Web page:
I have always gotten along well with insects due to a mutual understanding:
They stay outside the house and I let them live. They come inside the house
and, well, it's not pretty.
A swarm of wasps tested this understanding by building a nest in a gray
zone in the casing between an interior window and a storm window.
Technically, they were not actually in the house, but they were close
enough I had reason to believe they soon would be painting the master
bedroom and rearranging towels in the linen closet.
I alert the husband to the situation and his first response is that we try
to lower the storm window and shoo the wasps out. The husband is a great
humanitarian, or insectarian, I'm not sure what the term would be.
Some insects you can work with, but wasps, never. Bees, for example, buzz
about pollinating while you pull weeds and everyone gets along peacefully.
Unfortunately, as I explain to the husband, wasps are not like bees. Wasps
are the thugs of the insect world, the ones that curse, spit, roll their
own cigarettes and sharpen their stingers with razor straps while scouting
Fortunately, I have googled the situation and know exactly what we will
need to proceed. "My sources say that I will need to work with a helper who
will remain calm. Which one of us should stay calm?" I ask.
He looks at me and shakes his head. Even a great insectarian can be
difficult at times.
"It also says the calm one should wear protective clothing, including
gloves. They recommend elbow length. Who knew you had to dress for
wasps? Apparently they are a lot snootier than we knew.
"It also says to wait until dark, as that is when wasps gather in their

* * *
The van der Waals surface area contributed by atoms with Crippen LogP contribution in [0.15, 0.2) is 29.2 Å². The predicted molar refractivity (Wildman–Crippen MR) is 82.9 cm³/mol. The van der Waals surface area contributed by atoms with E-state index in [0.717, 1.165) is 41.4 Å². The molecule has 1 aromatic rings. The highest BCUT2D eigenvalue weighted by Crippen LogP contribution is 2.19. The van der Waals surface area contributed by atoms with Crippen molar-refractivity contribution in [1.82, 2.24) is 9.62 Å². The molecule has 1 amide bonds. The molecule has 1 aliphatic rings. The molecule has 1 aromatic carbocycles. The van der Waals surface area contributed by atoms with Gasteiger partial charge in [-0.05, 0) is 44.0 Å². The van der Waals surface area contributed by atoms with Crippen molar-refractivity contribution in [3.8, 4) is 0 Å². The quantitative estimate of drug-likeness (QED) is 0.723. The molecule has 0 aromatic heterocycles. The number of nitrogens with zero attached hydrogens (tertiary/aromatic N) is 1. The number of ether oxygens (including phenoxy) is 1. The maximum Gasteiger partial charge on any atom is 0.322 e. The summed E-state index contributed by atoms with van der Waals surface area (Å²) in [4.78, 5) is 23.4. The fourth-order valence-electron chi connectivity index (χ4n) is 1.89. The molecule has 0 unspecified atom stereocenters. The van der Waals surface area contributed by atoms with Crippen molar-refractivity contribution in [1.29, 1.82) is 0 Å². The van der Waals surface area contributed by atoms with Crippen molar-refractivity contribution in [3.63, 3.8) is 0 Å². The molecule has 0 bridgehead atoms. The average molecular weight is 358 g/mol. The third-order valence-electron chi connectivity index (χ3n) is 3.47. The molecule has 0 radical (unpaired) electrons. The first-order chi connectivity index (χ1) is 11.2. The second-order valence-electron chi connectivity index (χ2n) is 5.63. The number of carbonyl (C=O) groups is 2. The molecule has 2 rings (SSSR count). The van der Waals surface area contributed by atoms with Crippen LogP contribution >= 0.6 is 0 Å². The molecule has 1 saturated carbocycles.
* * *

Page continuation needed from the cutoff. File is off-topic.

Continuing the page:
nest. What do you think they do in the nest?" I ask the husband.
"My guess is they watch reality television shows about humans who come
unglued at the presence of wasps."
"You better hope they're glued to a television, because my source also says
the key is to sneak up on them."
As if we were going to blow a bugle or phone ahead for reservations.
"Oh, and one small problem," I tell the husband. "We can't use wasp spray,
because it could seep into the house. There are alternative methods,
though. Here's one that suggests a three-step process using kerosene. Step
one is to approach the nest quietly. Step two is to pour kerosene into the
entrance of the nest and. step three says, "RUN!"
"I don't think the insurance company would be wild about us dousing the
house with kerosene," my insectarian says.
"You don't have to light it," I say. "It says the fumes alone will kill
My insectarian is still not persuaded, so I offer other alternatives,
including making a trap from a funnel and a two-liter bottle, and a method
using super-hold hair spray.
In light of any wasp-protection groups out there, I'd rather not say which
method we finally agreed to use. I will say that when we swept up the mess
in the morning, there wasn't a single wasp with a hair out of place.